Finding stories in the subject matter that visitors can relate to is a favourite approach - Real Studios is doing this for the Boathouse 4 exhibition of small craft Portsmouth's Historic Dockyard. To evoke the physical experience of what it must have been like to row a small boat at sea for a great distance, visitors can simulate rowing in an interactive exhibit.

While for drier subject matters the challenge is how to create engaging displays: at the David Bowie Is show, the task was how to marshall such rich and exuberant raw material into a visually coherent show. The designers chose a muted background of grey, white and black with just occasional splashes of what became known as 'Bowie orange' as highlights.

This purposely understated backdrop unifies the disparate costumes, although McCaw says the visitor route is deliberately a little maze-like to give more of a theatrical experience of the unexpected, rather than allowing the visitor to see across the whole show at any one time. The soundscape and costumes are the main event - but if visitors wanted to read every caption, it would take them five and a half hours, and almost as long again to watch all the audio-visuals.

So where can exhibition design go next? Around the turn of the Millennium museums were test-beds for trying out new interactive technology - but those days have gone, says McCaw, due to both funding constraints and exciting new technology becoming something anyone can have at home. But there's still scope to explore new media further by using mobile phones or other devices to scan tags and get additional interpretation, thereby creating another layer of information while keeping the display presentation simple. 'There was a stage when interpretation become more important than the object, but for a while we've been returning to the object being the most important thing,' he says.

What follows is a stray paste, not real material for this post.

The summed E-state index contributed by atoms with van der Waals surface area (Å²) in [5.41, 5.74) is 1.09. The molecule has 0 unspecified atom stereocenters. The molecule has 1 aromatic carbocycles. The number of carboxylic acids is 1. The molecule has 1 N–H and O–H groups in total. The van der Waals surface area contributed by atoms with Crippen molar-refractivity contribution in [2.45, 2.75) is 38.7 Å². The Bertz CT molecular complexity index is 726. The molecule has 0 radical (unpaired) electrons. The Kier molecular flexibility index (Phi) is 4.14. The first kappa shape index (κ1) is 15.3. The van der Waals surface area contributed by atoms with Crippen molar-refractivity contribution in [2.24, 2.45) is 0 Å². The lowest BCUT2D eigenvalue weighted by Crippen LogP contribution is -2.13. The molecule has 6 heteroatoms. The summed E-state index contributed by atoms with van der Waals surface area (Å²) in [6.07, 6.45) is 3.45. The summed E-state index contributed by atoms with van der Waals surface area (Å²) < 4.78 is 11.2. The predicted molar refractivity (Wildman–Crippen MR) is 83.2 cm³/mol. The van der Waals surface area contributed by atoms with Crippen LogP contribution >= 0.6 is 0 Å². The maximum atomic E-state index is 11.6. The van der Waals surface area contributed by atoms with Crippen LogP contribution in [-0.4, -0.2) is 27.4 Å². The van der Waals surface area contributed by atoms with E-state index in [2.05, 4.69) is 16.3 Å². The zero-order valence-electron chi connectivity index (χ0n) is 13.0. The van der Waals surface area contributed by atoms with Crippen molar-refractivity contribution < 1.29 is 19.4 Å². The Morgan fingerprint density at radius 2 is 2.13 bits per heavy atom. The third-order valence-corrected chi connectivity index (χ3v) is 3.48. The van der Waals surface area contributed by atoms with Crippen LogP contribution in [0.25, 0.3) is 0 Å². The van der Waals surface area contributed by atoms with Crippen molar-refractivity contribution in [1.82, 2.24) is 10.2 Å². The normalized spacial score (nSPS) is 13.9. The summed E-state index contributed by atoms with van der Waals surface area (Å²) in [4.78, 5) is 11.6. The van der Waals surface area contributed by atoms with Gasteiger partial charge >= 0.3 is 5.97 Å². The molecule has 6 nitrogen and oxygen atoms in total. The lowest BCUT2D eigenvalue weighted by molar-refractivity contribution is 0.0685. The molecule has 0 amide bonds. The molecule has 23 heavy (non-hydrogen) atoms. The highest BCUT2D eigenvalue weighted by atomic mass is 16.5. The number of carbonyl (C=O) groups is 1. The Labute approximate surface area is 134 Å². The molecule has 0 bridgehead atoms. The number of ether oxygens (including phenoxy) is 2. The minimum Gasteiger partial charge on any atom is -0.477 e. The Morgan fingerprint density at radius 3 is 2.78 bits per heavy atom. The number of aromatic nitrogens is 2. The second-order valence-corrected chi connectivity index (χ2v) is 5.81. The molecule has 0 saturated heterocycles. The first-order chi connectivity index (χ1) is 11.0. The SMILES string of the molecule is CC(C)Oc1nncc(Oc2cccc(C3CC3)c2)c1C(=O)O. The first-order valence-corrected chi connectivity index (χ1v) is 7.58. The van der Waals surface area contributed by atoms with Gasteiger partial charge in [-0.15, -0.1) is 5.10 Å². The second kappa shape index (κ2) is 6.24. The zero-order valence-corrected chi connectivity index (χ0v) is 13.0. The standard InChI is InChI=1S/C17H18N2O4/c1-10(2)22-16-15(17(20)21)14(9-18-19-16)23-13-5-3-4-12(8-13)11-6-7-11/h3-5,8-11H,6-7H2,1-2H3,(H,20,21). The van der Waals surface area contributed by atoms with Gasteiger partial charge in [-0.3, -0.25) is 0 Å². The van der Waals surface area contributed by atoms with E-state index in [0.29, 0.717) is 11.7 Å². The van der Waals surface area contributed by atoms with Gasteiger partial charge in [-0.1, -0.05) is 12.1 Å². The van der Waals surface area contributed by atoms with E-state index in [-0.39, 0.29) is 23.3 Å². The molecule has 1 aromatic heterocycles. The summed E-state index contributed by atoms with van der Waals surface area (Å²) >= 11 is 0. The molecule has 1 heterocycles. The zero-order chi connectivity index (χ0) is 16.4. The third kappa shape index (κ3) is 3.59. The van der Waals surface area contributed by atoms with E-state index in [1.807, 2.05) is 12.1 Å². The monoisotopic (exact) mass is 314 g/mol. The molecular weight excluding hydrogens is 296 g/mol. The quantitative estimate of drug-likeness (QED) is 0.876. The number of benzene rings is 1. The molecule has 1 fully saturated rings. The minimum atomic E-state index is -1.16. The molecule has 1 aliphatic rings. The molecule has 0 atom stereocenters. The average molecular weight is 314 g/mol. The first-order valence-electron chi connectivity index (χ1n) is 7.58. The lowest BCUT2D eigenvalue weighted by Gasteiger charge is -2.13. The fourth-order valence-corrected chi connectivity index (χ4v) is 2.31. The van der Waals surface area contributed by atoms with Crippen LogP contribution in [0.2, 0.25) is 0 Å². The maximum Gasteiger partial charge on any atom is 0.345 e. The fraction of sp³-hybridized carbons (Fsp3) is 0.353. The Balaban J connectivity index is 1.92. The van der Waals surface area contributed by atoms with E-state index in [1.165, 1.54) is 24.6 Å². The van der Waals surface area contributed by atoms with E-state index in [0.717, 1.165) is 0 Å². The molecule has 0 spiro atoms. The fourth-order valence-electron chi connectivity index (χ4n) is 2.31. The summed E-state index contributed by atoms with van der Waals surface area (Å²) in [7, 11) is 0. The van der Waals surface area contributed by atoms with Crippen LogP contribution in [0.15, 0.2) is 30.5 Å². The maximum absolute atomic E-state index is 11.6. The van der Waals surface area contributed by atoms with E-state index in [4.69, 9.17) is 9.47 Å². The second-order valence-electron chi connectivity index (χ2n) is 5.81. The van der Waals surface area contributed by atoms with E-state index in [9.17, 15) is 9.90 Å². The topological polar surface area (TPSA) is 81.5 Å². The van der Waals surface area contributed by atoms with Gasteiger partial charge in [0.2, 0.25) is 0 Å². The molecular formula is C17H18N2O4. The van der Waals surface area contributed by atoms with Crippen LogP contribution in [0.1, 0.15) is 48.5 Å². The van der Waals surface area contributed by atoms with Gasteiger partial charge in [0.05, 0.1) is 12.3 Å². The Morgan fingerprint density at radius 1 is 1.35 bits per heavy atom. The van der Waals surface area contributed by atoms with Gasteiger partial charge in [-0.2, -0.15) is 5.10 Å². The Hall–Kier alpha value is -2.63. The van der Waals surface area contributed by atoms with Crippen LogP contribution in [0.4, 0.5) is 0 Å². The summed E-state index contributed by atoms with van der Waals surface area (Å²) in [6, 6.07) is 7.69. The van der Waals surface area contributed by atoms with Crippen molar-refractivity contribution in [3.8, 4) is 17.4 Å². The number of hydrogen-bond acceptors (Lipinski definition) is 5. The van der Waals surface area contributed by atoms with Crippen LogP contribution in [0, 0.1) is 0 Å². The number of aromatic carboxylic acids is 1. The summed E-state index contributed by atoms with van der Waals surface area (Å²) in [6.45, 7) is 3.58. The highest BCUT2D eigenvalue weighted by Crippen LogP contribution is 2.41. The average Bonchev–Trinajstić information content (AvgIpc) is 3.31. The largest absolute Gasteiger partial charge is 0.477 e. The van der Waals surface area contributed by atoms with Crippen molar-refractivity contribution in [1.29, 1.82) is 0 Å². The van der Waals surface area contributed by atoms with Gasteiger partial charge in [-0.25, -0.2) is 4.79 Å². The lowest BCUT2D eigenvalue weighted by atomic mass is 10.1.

And that, whether it's a Bowie catsuit or Richard III's deformed skeleton, is surely a good thing.

GuM

GuM (short for Galleries und Museums) is off to a flying start as a specialist in gallery and museum design with projects celebrating such creative luminaries as William Morris and Benjamin Britten.

Not that London-based GuM is really a complete newcomer. While the exhibition specialism might be newly defined, GuM springs from seasoned architecture practice Pringle Richards Sharratt, whose work includes the Sheffield Millennium Galleries, the Pitt Rivers refurbishment and the V&A's Märit Rausing Gallery of Contemporary Glass.

So often, says GuM director Penny Richards, new museums end up housing exhibitions that do not work as well with the architecture as they should. Often they seemed to have been developed in a bubble of their own, even though the building itself often should be seen as the largest exhibit in the museum's collection.

'We decided to set up GuM to create a design studio which has a special interest in showing the display of exhibits and artefacts in complete harmony with the building - to present a gallery or museum and its contents in a more integrated and sensitive style," she says. 'We sensed that clients wanted their exhibition designers to have their own identity and ideas and to have a degree of independence from the architect. GuM has given us an opportunity to concentrate on developing our approach to a collection, and how to show and interpret objects in an important architectural context.'

GuM was appointed to work alongside PRS at the William Morris Museum in Walthamstow, East London and with Stanton Williams on the Britten exhibition in Aldeburgh, Suffolk. Richards and fellow PRS director John Sharratt are sure that architects, armed with their spatial know-how, have the right background for exhibition design and are wellplaced to ensure that it is sympathetic with the host building.